14:25 – 15:10Linux on AArch64, the 64-bit ARM Architecture by Catalin Marinas, ARM Ltd.

Abstract: This presentation details the Linux kernel implementation on the new AArch64 architecture using the new instruction set, exception and memory models. The presentation will highlight the main changes from previous versions of the ARM architecture and corresponding Linux kernel support.  The presentation is aimed at Linux kernel developers and system programmers with an interest in the 64-bit ARM architecture. Some prior knowledge of Linux kernel architecture porting is assumed and general information about exception handling and MMU functionality will help. This session is important for people planning to work on AArch64 platforms.

August 31

11:00 – 11:45Yocto Project Overview and Update by David Stewart, Intel Corporation

Abstract: The Yocto Project is a joint project to unify the world’s efforts around embedded Linux and to make Linux the best choice for embedded designs. The Yocto Project is an open source starting point for embedded Linux development which contains tools, templates, methods and actual working code to get started with an embedded device project. In addition, the Yocto Project includes Eclipse plug-ins to assist the developer. This talk gives a walk-through of the key parts of the Yocto Project for developing embedded Linux projects. In addition, features will be described from the latest release of the Yocto Project, v1.2. The talk will include demos of some of the key new features such as the Build Appliance and Hob. At the end of the talk, developers should be able to start their own embedded project using the Yocto Project and use it for developing the next great embedded device.

11:00 – 12:40Editing with vi: Fundamentals, Part I & II by Aleksey Tsalolikhin, Vertical Sysadmin, Inc.

Abstract: Most people use about 10% of vi’s capabilities. Learn the other 90% and increase your speed and enjoyment in text editing. The course covers the history, background and design principles of vi; ALL the vi movement commands; many text alteration commands; and the vi command language syntax. Attendees must bring a laptop with “vi” on it for in-class exercises. No prior experience is required, but 20 year veterans of vi have come out raving how much they learned. vi is the usual editor on Linux systems, and you can save a lot of time by learning to use more of its core features.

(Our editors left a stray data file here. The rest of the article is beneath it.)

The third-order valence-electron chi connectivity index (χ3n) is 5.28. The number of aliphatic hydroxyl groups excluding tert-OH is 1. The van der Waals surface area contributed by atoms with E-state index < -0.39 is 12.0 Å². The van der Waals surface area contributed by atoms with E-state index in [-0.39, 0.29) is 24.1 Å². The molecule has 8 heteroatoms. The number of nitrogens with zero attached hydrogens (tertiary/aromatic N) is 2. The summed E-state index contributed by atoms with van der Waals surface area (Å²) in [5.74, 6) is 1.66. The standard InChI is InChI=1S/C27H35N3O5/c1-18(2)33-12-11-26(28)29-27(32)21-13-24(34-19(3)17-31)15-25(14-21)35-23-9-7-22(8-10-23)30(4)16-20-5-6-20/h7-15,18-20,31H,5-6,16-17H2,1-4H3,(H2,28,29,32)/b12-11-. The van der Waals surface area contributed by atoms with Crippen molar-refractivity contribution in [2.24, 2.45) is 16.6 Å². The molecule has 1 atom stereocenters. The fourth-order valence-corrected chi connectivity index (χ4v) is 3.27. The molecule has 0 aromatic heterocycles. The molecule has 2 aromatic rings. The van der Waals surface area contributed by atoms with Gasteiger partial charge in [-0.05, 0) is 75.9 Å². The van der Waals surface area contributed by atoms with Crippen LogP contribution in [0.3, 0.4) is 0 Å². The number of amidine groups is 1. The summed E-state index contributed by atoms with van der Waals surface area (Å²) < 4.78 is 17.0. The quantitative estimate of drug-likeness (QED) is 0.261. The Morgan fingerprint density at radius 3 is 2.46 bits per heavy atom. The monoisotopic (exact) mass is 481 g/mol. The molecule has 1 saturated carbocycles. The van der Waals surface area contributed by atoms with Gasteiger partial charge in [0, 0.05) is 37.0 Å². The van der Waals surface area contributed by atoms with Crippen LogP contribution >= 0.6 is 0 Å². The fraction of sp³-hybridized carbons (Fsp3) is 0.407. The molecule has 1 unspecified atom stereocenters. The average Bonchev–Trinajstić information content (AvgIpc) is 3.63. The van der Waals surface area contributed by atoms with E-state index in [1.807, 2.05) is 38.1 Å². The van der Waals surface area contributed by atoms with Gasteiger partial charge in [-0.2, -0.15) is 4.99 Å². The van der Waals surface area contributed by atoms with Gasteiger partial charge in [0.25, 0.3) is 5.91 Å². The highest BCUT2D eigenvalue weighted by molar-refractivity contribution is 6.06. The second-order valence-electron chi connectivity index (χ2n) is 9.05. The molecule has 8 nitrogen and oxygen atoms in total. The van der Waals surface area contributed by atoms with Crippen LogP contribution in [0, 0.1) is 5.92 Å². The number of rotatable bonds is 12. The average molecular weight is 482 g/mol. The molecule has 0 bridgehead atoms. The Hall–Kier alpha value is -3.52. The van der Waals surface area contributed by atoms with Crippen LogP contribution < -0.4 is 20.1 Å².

11:50 – 12:40Linux in a UEFI Secure Boot World by Matthew Garrett, Red Hat

Abstract: The UEFI Secure Boot specification describes a mechanism for restricting the software a machine will boot to appropriately signed binaries. The Windows 8 hardware certification program requires that vendors implement and enable this feature by default. Taken at face value, this locks Linux out of the market. Thankfully, there are things we can do.
This presentation will cover the Secure Boot approaches available to the Linux community and describe the benefits and shortcomings. It will be relevant to admins (who need to know how to configure it) and developers (who need to know how it will affect their software), as well as the users who just want to know how their machines will be booting.

11:50 – 12:40Yocto Project & OpenEmbedded Community BoF by Jeff Osier-Mixon, Intel Corporation

Abstract: This BoF is an opportunity for LinuxCon attendees to meet and converse with developers working on the Yocto Project and OpenEmbedded. All are welcome, from newcomers to experienced developers with problems that need to be solved.

14:10 – 14:55Editing with vi: Advanced Topics, Part I & II by Aleksey Tsaloikhin, Vertical Sysadmin, Inc.

Abstract: This course builds upon the “Editing with vi: Fundamentals” course mentionned above, and covers more text alteration commands, indenting code/config blocks, editing multiple files simultaneously, copying between multiple files, saving partial files, using buffers and macros, powerful ed commands, and searching code. Anybody who uses vi would benefit from taking this class.

15:05 -15:50Linux in Space by Jim Gruen, SpaceX

Abstract: SpaceX is committed to providing the safest, most reliable and economical access to space.  During this talk, we will discuss how Linux supports a fast-moving space startup company, including running the spacecraft itself.

Those are just a few choices among over 80 sessions. You can check the full schedule to find out which sessions suit you best.

You can register to LinuxCon 2012 and CloudOpen 2012 online.

2012 Registration Rates:

  • US$400 through April 29 (Early Bird)
  • US$500 April 30th through July 28th (Standard)
  • US$600 thereafter (Late)
  • Student Registration is $100.

Use GNU Parallel to Speed Up Script Execution on Multiple Cores and/or Machines

July 2nd, 2012 3 comments

I attended BarCamp Chiang Mai 5 last week-end, and a lot of sessions were related to project management, business apps and web development, but there were also a few embedded systems related sessions dealing with subjects such as Arduino (Showing how to blink an LED…) and IOIO board for Android, as well as some Linux related sessions.